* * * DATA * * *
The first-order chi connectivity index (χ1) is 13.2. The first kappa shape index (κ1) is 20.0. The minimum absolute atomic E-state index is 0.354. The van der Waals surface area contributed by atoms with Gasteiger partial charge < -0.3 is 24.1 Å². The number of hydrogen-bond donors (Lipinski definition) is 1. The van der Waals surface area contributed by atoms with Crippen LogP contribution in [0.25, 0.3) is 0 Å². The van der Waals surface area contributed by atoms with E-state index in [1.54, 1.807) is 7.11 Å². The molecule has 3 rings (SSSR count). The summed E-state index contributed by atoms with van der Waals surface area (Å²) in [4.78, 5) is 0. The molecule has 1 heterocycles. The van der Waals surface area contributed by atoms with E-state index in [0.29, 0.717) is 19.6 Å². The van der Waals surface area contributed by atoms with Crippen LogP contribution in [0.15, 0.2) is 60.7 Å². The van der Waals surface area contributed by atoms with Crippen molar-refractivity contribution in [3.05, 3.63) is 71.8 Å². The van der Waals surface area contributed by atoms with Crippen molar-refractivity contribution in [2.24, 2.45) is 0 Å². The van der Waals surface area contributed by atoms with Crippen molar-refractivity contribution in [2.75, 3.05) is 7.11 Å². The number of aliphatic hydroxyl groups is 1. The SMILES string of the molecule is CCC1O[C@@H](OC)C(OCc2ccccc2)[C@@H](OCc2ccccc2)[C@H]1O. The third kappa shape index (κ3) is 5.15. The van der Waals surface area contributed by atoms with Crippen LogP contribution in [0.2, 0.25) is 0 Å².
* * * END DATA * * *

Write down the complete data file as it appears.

The first-order chi connectivity index (χ1) is 13.2. The first kappa shape index (κ1) is 20.0. The minimum absolute atomic E-state index is 0.354. The van der Waals surface area contributed by atoms with Gasteiger partial charge < -0.3 is 24.1 Å². The number of hydrogen-bond donors (Lipinski definition) is 1. The van der Waals surface area contributed by atoms with Crippen LogP contribution in [0.25, 0.3) is 0 Å². The van der Waals surface area contributed by atoms with E-state index in [1.54, 1.807) is 7.11 Å². The molecule has 3 rings (SSSR count). The summed E-state index contributed by atoms with van der Waals surface area (Å²) in [4.78, 5) is 0. The molecule has 1 heterocycles. The van der Waals surface area contributed by atoms with E-state index in [0.29, 0.717) is 19.6 Å². The van der Waals surface area contributed by atoms with Crippen LogP contribution in [0.15, 0.2) is 60.7 Å². The van der Waals surface area contributed by atoms with Crippen molar-refractivity contribution in [3.05, 3.63) is 71.8 Å². The van der Waals surface area contributed by atoms with Crippen molar-refractivity contribution in [2.24, 2.45) is 0 Å². The van der Waals surface area contributed by atoms with Crippen molar-refractivity contribution in [2.75, 3.05) is 7.11 Å². The number of aliphatic hydroxyl groups is 1. The SMILES string of the molecule is CCC1O[C@@H](OC)C(OCc2ccccc2)[C@@H](OCc2ccccc2)[C@H]1O. The third kappa shape index (κ3) is 5.15. The van der Waals surface area contributed by atoms with Crippen LogP contribution in [0.2, 0.25) is 0 Å².